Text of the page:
On the storyboard, add scenes for these controllers. Then, configure the scenes and controllers.

As you have just noticed, the items are published on a Twitter feed. We need RSS. A quick web search (using the search words twitter to rss) will return a number of results for web-based services that will read a Twitter feed, and return the results as RSS, including these:

  • TwitRSS.me
  • QueryFeed
  • RSS it for Me!
  • etc.

For educational purposes, select and use one of those to read the @TO2015 Twitter feed as RSS.

Then, follow the coding approach you studied in the “ICT Announce” code example to implement this feature into your project.


If you would like to attempt to use the Twitter feed directly, you will need a Twitter user account, and a Twitter developer account. Then, you can use Twitter’s iOS library (aka Twitter Kit) to work with items in the feed.


“Events” how-to

For this feature, you will probably need three controllers:

  1. EventList
  2. EventDetail
  3. EventAdd


The EventList controller will display a list of events that the user creates with the EventAdd scene and controller. A user can view the EventDetail scene to view the details of an event.

On the storyboard, add scenes for these controllers. Then, configure the scenes and controllers.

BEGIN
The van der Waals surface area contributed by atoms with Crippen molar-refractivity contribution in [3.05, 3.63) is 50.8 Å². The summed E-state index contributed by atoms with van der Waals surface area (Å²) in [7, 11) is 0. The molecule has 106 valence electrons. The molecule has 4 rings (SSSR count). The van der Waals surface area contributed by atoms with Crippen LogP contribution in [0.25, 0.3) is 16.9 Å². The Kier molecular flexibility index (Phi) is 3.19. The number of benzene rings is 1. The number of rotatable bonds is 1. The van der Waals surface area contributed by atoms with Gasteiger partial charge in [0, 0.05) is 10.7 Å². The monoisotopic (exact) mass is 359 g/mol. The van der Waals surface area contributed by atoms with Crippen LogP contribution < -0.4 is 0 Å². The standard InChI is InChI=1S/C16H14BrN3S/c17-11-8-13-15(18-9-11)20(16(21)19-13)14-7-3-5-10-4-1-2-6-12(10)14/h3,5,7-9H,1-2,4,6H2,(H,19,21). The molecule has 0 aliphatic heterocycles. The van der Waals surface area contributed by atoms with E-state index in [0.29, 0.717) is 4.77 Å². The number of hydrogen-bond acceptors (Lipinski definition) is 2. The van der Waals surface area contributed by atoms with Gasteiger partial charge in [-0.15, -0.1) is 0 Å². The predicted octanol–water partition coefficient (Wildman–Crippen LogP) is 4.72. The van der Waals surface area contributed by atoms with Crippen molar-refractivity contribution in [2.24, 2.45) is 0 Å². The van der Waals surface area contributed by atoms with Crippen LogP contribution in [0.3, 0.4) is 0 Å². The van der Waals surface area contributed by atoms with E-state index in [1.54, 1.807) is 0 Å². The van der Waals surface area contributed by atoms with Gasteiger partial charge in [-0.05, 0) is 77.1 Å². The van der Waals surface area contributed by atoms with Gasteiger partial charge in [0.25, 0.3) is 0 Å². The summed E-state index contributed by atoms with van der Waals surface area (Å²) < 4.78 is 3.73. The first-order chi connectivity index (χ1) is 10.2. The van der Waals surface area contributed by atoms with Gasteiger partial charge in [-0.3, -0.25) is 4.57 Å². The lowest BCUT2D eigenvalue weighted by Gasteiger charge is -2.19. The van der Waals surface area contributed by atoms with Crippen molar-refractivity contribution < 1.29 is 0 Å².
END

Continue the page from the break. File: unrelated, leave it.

It would make sense for the Event entity to have at least these attributes:

  • event title (short text title to appear in the list)
  • event info (longer text that describes the event)
  • a photo
  • location coordinates, using two separate “Double” attributes, for latitude and longitude
  • a date-and-time stamp


The EventAdd scene would have controls that enable text entry, as well as the ability to display the camera. Its controller would add the other data.

The EventDetail scene may or may not need to scroll, depending upon your layout.


Choice 2 – Media Wish List – how-to

The online Apple stores have music, movies, books, and apps.

For programmatic access, Apple has an API, and an RSS Feed Generator.



For example, using the selections shown on the image above, it generates this link:



Open this link in Firefox, view the page’s source code, and you will see the XML:



Your app will enable a user to select an item, to add it to their ‘wish list’. A ‘wish list’ will have media items that the user wants to consume.

The items on the ‘wish list’ can come from two sources:

The iTunes store list

A fill-in form that the user completes


(more to come)


Submitting your work

Follow these instructions to submit your work:

  1. Make sure your project works correctly
  2. Locate your project folder in Finder
  3. Right-click the folder, and choose Compress “projectname, which creates a zip file (make sure the zip file is fairly small)
  4. Login to My.Seneca, and in this course’s Assignments area, look for the upload link, and submit your work there